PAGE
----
There's no telling what you'll read in these very imaginative and quite violent tales; pig-men, polygamy, fratricide, and racism are woven throughout with no action, response, or plot point too ridiculous or extreme. The moral of these stories are that all stepmothers are evil, dark or ugly is bad, and white and beautiful is good. And should these things become confused, no worries fairies will set them straight. Oh and check twice to see if the woman in your bed is really your wife.

“So the lazy
Mary Catelli
How I read these books when I was a child. . . .

If you are looking for an introduction to the worlds of possibility in fairy tales, it's still a a good series. And can, of course, be read in any order since it's just collections of fairy tales. Those familiar with many tales may note some of the work done to make it a children's book -- "The Death of Koschei the Deathless" more often appears under the title "Marya Morvenva" and I think was simplified a bit here from most variants I have read.

Caroline Watkinson
I found it so interesting to read some of the classics and see them from a different perspective to how I read them when I was younger. In addition, the ones I have never heard of were brilliant as well and I would recommend this book and these stories to anyone who wants something a bit different to read.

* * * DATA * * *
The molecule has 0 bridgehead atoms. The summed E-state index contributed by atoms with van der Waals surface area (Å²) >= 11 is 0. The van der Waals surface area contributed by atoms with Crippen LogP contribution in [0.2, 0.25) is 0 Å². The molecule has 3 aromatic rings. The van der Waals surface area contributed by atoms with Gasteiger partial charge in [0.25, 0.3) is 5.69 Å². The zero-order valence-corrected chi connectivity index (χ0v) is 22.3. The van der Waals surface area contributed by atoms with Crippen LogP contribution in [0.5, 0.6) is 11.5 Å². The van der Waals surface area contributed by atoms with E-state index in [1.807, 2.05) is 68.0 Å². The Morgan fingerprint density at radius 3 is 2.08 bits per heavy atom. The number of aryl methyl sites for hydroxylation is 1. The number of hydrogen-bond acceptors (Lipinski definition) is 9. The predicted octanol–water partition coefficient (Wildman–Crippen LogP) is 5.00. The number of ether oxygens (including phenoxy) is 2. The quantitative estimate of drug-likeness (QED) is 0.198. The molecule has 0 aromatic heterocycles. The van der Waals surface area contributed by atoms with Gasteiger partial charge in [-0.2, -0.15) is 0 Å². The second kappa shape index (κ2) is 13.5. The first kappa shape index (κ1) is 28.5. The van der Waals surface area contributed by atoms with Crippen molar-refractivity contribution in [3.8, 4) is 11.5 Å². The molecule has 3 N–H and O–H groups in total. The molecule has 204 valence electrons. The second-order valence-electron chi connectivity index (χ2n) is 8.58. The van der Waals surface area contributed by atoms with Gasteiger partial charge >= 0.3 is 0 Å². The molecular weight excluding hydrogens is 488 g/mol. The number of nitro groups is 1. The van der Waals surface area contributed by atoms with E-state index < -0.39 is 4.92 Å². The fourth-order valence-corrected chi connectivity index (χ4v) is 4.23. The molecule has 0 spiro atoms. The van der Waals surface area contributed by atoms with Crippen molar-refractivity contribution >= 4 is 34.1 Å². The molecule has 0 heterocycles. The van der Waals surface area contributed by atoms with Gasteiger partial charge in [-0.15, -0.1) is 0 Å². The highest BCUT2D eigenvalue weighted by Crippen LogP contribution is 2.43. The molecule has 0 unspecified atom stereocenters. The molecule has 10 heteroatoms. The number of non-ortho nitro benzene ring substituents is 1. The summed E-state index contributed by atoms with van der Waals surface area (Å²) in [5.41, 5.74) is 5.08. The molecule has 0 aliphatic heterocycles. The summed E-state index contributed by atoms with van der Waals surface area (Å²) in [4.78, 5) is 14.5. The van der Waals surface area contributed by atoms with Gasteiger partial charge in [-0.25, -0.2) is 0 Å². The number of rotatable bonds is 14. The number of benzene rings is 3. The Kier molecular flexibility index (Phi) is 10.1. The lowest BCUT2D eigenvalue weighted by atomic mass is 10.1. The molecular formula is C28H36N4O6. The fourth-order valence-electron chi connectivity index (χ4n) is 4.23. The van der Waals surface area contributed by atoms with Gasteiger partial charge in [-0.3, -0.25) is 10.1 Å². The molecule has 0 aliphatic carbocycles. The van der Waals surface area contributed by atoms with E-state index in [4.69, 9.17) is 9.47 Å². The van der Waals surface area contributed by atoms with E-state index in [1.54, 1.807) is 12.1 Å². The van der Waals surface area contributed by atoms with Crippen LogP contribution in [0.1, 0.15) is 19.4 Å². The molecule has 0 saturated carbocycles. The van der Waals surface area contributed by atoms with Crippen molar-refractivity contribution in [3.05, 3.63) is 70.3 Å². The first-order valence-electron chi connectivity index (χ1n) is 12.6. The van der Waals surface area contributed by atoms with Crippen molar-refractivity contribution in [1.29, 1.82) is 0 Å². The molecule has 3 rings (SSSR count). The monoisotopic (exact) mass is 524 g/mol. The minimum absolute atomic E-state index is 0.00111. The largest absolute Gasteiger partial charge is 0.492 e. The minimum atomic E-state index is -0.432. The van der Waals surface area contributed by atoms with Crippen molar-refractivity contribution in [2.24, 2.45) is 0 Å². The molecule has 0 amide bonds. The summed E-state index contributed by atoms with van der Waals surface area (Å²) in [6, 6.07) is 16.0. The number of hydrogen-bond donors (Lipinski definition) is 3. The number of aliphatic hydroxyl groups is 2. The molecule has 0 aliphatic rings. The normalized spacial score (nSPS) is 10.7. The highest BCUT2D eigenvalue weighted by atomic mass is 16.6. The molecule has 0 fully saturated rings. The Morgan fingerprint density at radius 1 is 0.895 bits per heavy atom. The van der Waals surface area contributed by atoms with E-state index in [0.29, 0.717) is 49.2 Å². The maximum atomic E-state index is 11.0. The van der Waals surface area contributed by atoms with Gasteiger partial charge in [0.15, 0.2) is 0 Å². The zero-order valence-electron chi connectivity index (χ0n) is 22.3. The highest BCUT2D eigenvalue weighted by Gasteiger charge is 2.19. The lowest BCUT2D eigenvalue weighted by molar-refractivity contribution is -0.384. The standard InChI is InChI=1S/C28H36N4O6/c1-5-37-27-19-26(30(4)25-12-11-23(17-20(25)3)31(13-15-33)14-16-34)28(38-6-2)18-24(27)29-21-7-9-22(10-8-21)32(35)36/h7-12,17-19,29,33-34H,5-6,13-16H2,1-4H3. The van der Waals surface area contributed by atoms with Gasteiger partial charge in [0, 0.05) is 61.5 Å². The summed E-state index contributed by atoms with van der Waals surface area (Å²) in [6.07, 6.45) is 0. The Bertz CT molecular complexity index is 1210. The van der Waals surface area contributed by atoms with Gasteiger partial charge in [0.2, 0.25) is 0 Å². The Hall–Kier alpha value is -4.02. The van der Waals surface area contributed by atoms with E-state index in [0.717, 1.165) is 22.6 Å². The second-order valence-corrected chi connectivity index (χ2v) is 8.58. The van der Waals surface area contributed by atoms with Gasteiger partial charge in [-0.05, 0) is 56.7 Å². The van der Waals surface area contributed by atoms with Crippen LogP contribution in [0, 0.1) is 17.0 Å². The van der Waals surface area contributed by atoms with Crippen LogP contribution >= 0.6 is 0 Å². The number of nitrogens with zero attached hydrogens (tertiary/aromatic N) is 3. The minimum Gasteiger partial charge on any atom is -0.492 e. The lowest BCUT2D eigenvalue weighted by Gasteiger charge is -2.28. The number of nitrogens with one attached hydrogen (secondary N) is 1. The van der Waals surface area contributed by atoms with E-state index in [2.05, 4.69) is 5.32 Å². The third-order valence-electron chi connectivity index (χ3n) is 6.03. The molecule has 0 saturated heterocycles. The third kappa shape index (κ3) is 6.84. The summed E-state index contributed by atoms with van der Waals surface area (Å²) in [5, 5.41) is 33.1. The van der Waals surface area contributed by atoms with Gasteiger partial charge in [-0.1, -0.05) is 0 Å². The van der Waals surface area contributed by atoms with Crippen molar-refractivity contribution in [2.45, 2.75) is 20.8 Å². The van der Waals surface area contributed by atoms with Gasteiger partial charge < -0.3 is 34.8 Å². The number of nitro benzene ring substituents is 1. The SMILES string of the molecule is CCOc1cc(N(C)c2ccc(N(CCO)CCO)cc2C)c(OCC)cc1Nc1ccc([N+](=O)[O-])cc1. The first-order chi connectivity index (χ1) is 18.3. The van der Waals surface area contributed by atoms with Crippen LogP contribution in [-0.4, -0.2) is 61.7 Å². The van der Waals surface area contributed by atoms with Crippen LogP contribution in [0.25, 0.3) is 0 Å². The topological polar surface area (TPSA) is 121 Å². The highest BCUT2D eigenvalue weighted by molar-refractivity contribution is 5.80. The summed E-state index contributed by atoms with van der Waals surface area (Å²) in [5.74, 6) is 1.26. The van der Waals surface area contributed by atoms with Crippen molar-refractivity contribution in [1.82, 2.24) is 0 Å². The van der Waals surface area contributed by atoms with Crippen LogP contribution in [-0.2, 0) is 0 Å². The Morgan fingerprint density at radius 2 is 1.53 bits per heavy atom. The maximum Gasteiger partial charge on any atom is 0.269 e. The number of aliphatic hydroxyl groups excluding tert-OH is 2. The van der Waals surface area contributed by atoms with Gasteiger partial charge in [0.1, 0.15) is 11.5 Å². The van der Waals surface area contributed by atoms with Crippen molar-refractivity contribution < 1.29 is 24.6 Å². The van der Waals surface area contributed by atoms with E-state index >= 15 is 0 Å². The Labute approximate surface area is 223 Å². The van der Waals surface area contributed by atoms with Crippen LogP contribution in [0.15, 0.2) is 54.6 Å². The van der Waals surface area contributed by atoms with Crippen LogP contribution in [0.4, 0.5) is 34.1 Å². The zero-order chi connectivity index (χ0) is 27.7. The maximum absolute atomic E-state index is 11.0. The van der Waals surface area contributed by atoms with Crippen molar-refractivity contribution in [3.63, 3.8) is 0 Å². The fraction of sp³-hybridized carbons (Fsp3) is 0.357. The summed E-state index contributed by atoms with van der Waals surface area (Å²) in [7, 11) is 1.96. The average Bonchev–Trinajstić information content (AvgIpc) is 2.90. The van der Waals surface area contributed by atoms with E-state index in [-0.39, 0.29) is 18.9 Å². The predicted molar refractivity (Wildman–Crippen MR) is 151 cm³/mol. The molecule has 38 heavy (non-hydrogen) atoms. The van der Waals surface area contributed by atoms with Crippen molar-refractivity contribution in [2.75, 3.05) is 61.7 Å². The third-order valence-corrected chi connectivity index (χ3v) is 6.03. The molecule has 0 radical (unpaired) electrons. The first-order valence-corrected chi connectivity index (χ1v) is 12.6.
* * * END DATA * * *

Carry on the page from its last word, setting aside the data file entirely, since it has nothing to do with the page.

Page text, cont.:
I actually liked this a little bit better than the first one.
I first encountered the Lang collection, often called the Colored Fairy Books because of their titles (Blue, Olive, Crimson, etc.) when I was an elementary school student. I enjoyed them because they were so different from the sanitized, prissy princess, children's versions. We forget that fairy tales were not originally for children and were not created as vehicles for which to market toys and Happy Meals. They were oral entertainment, often grisly and cutting social or political commentary mor ...more
I don’t have as much to say about this book as I did about The Crimson Fairy Book, because a lot of my thoughts are still the same – as a modern reader I often find myself asking “why” when a character randomly does something. I long for more plot, character motivation, sound reasoning! I tried hard to leave those thoughts aside and just enjoy these wacky little tales.

The back of the book explains that this volume contains some familiar tales like Jack and the Beanstalk, Rapunzel, The Ratcatcher